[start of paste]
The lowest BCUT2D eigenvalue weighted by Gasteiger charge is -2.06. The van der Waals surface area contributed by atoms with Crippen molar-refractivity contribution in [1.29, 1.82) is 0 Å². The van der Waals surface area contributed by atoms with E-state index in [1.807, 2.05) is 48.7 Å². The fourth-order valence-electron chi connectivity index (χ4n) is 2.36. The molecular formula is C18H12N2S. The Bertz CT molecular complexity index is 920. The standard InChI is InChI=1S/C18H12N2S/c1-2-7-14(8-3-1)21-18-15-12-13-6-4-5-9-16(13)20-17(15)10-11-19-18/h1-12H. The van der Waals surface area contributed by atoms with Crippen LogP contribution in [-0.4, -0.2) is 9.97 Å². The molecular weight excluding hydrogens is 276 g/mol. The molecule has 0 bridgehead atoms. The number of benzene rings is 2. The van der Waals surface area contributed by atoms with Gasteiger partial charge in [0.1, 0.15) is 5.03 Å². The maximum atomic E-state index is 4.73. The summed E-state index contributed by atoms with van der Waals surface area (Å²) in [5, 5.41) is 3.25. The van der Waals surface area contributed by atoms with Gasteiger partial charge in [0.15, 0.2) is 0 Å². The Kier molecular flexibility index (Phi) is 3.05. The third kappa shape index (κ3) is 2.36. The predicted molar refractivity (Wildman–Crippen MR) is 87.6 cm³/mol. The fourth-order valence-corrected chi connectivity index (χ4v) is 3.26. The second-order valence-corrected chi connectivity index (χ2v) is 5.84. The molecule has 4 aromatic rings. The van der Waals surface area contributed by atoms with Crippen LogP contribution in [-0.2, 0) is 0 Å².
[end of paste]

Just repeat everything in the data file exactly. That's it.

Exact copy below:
The lowest BCUT2D eigenvalue weighted by Gasteiger charge is -2.06. The van der Waals surface area contributed by atoms with Crippen molar-refractivity contribution in [1.29, 1.82) is 0 Å². The van der Waals surface area contributed by atoms with E-state index in [1.807, 2.05) is 48.7 Å². The fourth-order valence-electron chi connectivity index (χ4n) is 2.36. The molecular formula is C18H12N2S. The Bertz CT molecular complexity index is 920. The standard InChI is InChI=1S/C18H12N2S/c1-2-7-14(8-3-1)21-18-15-12-13-6-4-5-9-16(13)20-17(15)10-11-19-18/h1-12H. The van der Waals surface area contributed by atoms with Crippen LogP contribution in [-0.4, -0.2) is 9.97 Å². The molecular weight excluding hydrogens is 276 g/mol. The molecule has 0 bridgehead atoms. The number of benzene rings is 2. The van der Waals surface area contributed by atoms with Gasteiger partial charge in [0.1, 0.15) is 5.03 Å². The maximum atomic E-state index is 4.73. The summed E-state index contributed by atoms with van der Waals surface area (Å²) in [5, 5.41) is 3.25. The van der Waals surface area contributed by atoms with Gasteiger partial charge in [0.15, 0.2) is 0 Å². The Kier molecular flexibility index (Phi) is 3.05. The third kappa shape index (κ3) is 2.36. The predicted molar refractivity (Wildman–Crippen MR) is 87.6 cm³/mol. The fourth-order valence-corrected chi connectivity index (χ4v) is 3.26. The second-order valence-corrected chi connectivity index (χ2v) is 5.84. The molecule has 4 aromatic rings. The van der Waals surface area contributed by atoms with Crippen LogP contribution in [-0.2, 0) is 0 Å².